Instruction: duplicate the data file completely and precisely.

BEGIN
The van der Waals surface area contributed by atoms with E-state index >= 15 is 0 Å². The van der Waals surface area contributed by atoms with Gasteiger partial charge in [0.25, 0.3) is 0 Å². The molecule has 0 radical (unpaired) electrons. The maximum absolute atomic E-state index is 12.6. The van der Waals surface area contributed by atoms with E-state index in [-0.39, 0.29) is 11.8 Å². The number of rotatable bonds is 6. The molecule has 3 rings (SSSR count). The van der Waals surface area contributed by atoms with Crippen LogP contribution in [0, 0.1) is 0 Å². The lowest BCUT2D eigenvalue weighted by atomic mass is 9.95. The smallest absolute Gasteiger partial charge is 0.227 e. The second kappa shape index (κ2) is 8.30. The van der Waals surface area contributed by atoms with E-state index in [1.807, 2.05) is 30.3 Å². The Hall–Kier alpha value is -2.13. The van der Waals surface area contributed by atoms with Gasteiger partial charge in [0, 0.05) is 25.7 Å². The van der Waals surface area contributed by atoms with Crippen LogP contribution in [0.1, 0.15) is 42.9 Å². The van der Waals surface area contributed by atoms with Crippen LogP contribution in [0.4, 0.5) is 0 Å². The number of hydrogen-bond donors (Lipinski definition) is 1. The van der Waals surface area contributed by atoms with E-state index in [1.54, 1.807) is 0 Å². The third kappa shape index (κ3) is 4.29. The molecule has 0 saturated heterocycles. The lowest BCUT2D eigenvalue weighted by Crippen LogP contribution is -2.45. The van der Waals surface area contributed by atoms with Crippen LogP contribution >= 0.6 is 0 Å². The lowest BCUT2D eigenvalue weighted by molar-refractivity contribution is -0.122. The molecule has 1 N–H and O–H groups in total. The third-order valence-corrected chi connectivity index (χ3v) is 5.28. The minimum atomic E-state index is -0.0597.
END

The van der Waals surface area contributed by atoms with E-state index >= 15 is 0 Å². The van der Waals surface area contributed by atoms with Gasteiger partial charge in [0.25, 0.3) is 0 Å². The molecule has 0 radical (unpaired) electrons. The maximum absolute atomic E-state index is 12.6. The van der Waals surface area contributed by atoms with E-state index in [-0.39, 0.29) is 11.8 Å². The number of rotatable bonds is 6. The molecule has 3 rings (SSSR count). The van der Waals surface area contributed by atoms with Crippen LogP contribution in [0, 0.1) is 0 Å². The lowest BCUT2D eigenvalue weighted by atomic mass is 9.95. The smallest absolute Gasteiger partial charge is 0.227 e. The second kappa shape index (κ2) is 8.30. The van der Waals surface area contributed by atoms with E-state index in [1.807, 2.05) is 30.3 Å². The Hall–Kier alpha value is -2.13. The van der Waals surface area contributed by atoms with Gasteiger partial charge in [0, 0.05) is 25.7 Å². The van der Waals surface area contributed by atoms with Crippen LogP contribution in [0.1, 0.15) is 42.9 Å². The van der Waals surface area contributed by atoms with Crippen LogP contribution in [0.4, 0.5) is 0 Å². The number of hydrogen-bond donors (Lipinski definition) is 1. The van der Waals surface area contributed by atoms with E-state index in [1.54, 1.807) is 0 Å². The third kappa shape index (κ3) is 4.29. The molecule has 0 saturated heterocycles. The lowest BCUT2D eigenvalue weighted by Crippen LogP contribution is -2.45. The van der Waals surface area contributed by atoms with Crippen LogP contribution >= 0.6 is 0 Å². The lowest BCUT2D eigenvalue weighted by molar-refractivity contribution is -0.122. The molecule has 1 N–H and O–H groups in total. The third-order valence-corrected chi connectivity index (χ3v) is 5.28. The minimum atomic E-state index is -0.0597.